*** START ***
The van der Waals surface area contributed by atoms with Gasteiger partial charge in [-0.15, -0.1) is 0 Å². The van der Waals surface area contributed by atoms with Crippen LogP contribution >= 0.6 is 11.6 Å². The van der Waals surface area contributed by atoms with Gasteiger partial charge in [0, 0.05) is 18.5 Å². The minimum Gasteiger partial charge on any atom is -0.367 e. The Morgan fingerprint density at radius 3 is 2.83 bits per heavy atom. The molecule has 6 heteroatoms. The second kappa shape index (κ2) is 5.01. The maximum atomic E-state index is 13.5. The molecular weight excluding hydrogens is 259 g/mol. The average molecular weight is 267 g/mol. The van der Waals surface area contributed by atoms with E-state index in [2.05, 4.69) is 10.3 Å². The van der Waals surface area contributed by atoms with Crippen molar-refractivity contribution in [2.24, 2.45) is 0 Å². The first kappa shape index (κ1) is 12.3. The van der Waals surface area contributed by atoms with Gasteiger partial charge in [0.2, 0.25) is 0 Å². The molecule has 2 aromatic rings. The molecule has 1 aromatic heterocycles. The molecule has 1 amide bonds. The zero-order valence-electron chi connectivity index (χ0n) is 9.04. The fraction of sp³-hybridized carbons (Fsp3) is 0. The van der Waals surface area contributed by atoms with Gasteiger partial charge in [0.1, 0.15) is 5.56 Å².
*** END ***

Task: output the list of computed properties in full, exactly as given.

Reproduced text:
The van der Waals surface area contributed by atoms with Gasteiger partial charge in [-0.15, -0.1) is 0 Å². The van der Waals surface area contributed by atoms with Crippen LogP contribution >= 0.6 is 11.6 Å². The van der Waals surface area contributed by atoms with Gasteiger partial charge in [0, 0.05) is 18.5 Å². The minimum Gasteiger partial charge on any atom is -0.367 e. The Morgan fingerprint density at radius 3 is 2.83 bits per heavy atom. The molecule has 6 heteroatoms. The second kappa shape index (κ2) is 5.01. The maximum atomic E-state index is 13.5. The molecular weight excluding hydrogens is 259 g/mol. The average molecular weight is 267 g/mol. The van der Waals surface area contributed by atoms with E-state index in [2.05, 4.69) is 10.3 Å². The van der Waals surface area contributed by atoms with Crippen molar-refractivity contribution in [2.24, 2.45) is 0 Å². The first kappa shape index (κ1) is 12.3. The van der Waals surface area contributed by atoms with Gasteiger partial charge in [0.2, 0.25) is 0 Å². The molecule has 2 aromatic rings. The molecule has 1 aromatic heterocycles. The molecule has 1 amide bonds. The zero-order valence-electron chi connectivity index (χ0n) is 9.04. The fraction of sp³-hybridized carbons (Fsp3) is 0. The van der Waals surface area contributed by atoms with Gasteiger partial charge in [0.1, 0.15) is 5.56 Å².